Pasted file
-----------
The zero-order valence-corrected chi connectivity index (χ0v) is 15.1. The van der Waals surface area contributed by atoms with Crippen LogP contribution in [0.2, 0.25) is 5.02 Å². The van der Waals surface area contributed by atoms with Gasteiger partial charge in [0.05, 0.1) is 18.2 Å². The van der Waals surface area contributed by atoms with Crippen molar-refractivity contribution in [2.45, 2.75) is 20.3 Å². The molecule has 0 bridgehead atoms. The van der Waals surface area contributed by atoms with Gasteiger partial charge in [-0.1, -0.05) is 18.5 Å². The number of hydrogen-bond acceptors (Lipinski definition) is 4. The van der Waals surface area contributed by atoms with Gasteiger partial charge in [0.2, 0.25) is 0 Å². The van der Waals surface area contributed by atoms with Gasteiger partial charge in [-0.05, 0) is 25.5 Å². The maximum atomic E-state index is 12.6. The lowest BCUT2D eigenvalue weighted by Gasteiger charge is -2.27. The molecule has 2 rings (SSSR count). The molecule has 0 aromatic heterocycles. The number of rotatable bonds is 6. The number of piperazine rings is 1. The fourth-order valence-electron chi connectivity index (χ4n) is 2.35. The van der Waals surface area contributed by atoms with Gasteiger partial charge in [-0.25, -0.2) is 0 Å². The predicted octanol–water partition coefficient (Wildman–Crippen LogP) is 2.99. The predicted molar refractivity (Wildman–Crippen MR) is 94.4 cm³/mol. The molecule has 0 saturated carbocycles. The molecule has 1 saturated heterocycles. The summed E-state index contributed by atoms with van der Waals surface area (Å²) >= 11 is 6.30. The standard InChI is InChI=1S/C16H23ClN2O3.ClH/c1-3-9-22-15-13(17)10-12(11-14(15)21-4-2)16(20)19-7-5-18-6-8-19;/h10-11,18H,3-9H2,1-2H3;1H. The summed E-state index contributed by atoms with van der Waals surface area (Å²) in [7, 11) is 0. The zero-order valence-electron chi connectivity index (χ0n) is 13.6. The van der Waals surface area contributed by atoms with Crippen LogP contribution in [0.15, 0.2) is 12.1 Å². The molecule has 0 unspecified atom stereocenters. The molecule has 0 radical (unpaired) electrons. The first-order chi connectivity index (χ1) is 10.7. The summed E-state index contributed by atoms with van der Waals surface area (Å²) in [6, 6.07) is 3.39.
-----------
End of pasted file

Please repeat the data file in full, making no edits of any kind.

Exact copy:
The zero-order valence-corrected chi connectivity index (χ0v) is 15.1. The van der Waals surface area contributed by atoms with Crippen LogP contribution in [0.2, 0.25) is 5.02 Å². The van der Waals surface area contributed by atoms with Gasteiger partial charge in [0.05, 0.1) is 18.2 Å². The van der Waals surface area contributed by atoms with Crippen molar-refractivity contribution in [2.45, 2.75) is 20.3 Å². The molecule has 0 bridgehead atoms. The van der Waals surface area contributed by atoms with Gasteiger partial charge in [-0.1, -0.05) is 18.5 Å². The number of hydrogen-bond acceptors (Lipinski definition) is 4. The van der Waals surface area contributed by atoms with Gasteiger partial charge in [0.2, 0.25) is 0 Å². The van der Waals surface area contributed by atoms with Gasteiger partial charge in [-0.05, 0) is 25.5 Å². The maximum atomic E-state index is 12.6. The lowest BCUT2D eigenvalue weighted by Gasteiger charge is -2.27. The molecule has 2 rings (SSSR count). The molecule has 0 aromatic heterocycles. The number of rotatable bonds is 6. The number of piperazine rings is 1. The fourth-order valence-electron chi connectivity index (χ4n) is 2.35. The van der Waals surface area contributed by atoms with Gasteiger partial charge in [-0.25, -0.2) is 0 Å². The predicted octanol–water partition coefficient (Wildman–Crippen LogP) is 2.99. The predicted molar refractivity (Wildman–Crippen MR) is 94.4 cm³/mol. The molecule has 0 saturated carbocycles. The molecule has 1 saturated heterocycles. The summed E-state index contributed by atoms with van der Waals surface area (Å²) >= 11 is 6.30. The standard InChI is InChI=1S/C16H23ClN2O3.ClH/c1-3-9-22-15-13(17)10-12(11-14(15)21-4-2)16(20)19-7-5-18-6-8-19;/h10-11,18H,3-9H2,1-2H3;1H. The summed E-state index contributed by atoms with van der Waals surface area (Å²) in [7, 11) is 0. The zero-order valence-electron chi connectivity index (χ0n) is 13.6. The van der Waals surface area contributed by atoms with Crippen LogP contribution in [0.15, 0.2) is 12.1 Å². The molecule has 0 unspecified atom stereocenters. The molecule has 0 radical (unpaired) electrons. The first-order chi connectivity index (χ1) is 10.7. The summed E-state index contributed by atoms with van der Waals surface area (Å²) in [6, 6.07) is 3.39.